Under the knife I went. He removed a hunk of the extraneous bone and scraped away bursitis that had settled in the joint. Then, fantastic news: it was benign. The tumor that plagued me for more than a decade was cancer free.

After half-a-year of recovery—I nicknamed myself “The Crutch-Monster”—I slowly hit the elliptical trainer and weight room. At my year check-up, doc said I could start jogging. Jogging? I was a 26-year-old with a 12-year-old allergy to running. But doc said it would strengthen my leg. So the gal who HATED running hit the pavement. My first day out there in the wilds of sidewalk city, I lasted about 3 minutes before collapsing into heaving breaths. Cue flames on the side of my face.

first marathon, NYC Marathon

Photo: Christy Hourihan

But then a funny thing happened. I kind of liked it. And my knee? I still had a small bump and certainly wasn’t pain free, but it wasn’t all that bad. So I went for another run and another run and before long, I could run 6 miles. Not only did I not hate it, I loved it. And it actually didn’t hurt when I ran. Jubilation! Euphoria! Glee! I found that my knee hurt more when I didn’t run, getting stiff and achy. I changed the screen greeting on my cell phone to “Go For A Run!”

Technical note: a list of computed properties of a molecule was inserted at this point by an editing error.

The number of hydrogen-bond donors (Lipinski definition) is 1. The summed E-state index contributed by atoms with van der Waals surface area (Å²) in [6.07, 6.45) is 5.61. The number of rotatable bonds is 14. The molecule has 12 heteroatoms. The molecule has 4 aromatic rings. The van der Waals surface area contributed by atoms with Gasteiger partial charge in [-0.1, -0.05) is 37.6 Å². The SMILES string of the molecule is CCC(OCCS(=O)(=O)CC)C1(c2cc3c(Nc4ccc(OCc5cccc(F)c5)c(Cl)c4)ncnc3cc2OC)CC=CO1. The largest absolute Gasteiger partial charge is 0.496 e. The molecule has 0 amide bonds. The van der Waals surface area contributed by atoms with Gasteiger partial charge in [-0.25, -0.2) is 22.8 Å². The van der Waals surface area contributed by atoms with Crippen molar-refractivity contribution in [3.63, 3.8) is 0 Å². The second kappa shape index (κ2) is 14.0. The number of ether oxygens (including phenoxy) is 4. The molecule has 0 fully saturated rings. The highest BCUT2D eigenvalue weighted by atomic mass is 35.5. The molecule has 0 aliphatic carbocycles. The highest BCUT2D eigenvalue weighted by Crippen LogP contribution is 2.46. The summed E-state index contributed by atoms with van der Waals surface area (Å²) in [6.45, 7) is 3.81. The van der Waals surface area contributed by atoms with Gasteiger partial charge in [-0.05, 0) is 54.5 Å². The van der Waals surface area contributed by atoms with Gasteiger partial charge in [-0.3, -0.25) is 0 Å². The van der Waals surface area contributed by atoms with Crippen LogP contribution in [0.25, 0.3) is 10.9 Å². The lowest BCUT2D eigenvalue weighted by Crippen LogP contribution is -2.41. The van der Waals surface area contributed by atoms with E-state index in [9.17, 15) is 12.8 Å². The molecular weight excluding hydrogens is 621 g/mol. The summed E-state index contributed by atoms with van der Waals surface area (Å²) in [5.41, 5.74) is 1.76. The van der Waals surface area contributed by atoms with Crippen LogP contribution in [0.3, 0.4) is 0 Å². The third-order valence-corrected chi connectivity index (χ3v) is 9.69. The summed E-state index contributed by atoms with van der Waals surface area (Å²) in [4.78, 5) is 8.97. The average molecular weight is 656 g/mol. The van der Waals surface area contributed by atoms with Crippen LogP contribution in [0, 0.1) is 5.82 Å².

Now I’m one week away from my very first marathon. Because running turned out to be such fantastic therapy, I decided to give myself a goal that would force me to keep on keeping on. I started training on April 29th and have since logged 6 races and well over 500 miles. I put in 3 to 4 runs a week and worked my way up from a base of 20 miles per week to 22 miles in one go. I clocked most of my runs in the Big Apple, but some on the Las Vegas strip, along the Puget Sound in Seattle and beside the Atlantic in Bar Harbor, Maine. Now I’m ready to show the town so nice they named it twice exactly what I’m made of.

It’s been a long 15 years from my first diagnosis to my first marathon. But let’s get one thing straight: I’m not proud, just thankful. I’m celebrating the fact that I can run. That I don’t hate it. And that it wasn’t cancer. Not everyone is so lucky. So I decided to run for Team Continuum, a charity that funds cancer patient care. You only get one first marathon, so you might as well make it count, right?

Slow and steady, here I go!

Karla Bruning is host of On The Run, New York Road Runner’s weekly lifestyle web show about running. She has completed four marathons, two triathlons and trains with the New York Harriers. Follow Karla’s “Notes From a Running Nerd” at RunKarlaRun.com, Facebook and Twitter@KBruning.

Karla Bruning

About 

Karla Bruning hosts On The Run for New York Road Runners. She used to report for Newsweek but spent her free time squeezing in workouts. Now she freelances as a running reporter. She's run 7 marathons, 15 halves, 4 triathlons, sings in an '80s cover band, spoils her dog and travels compulsively.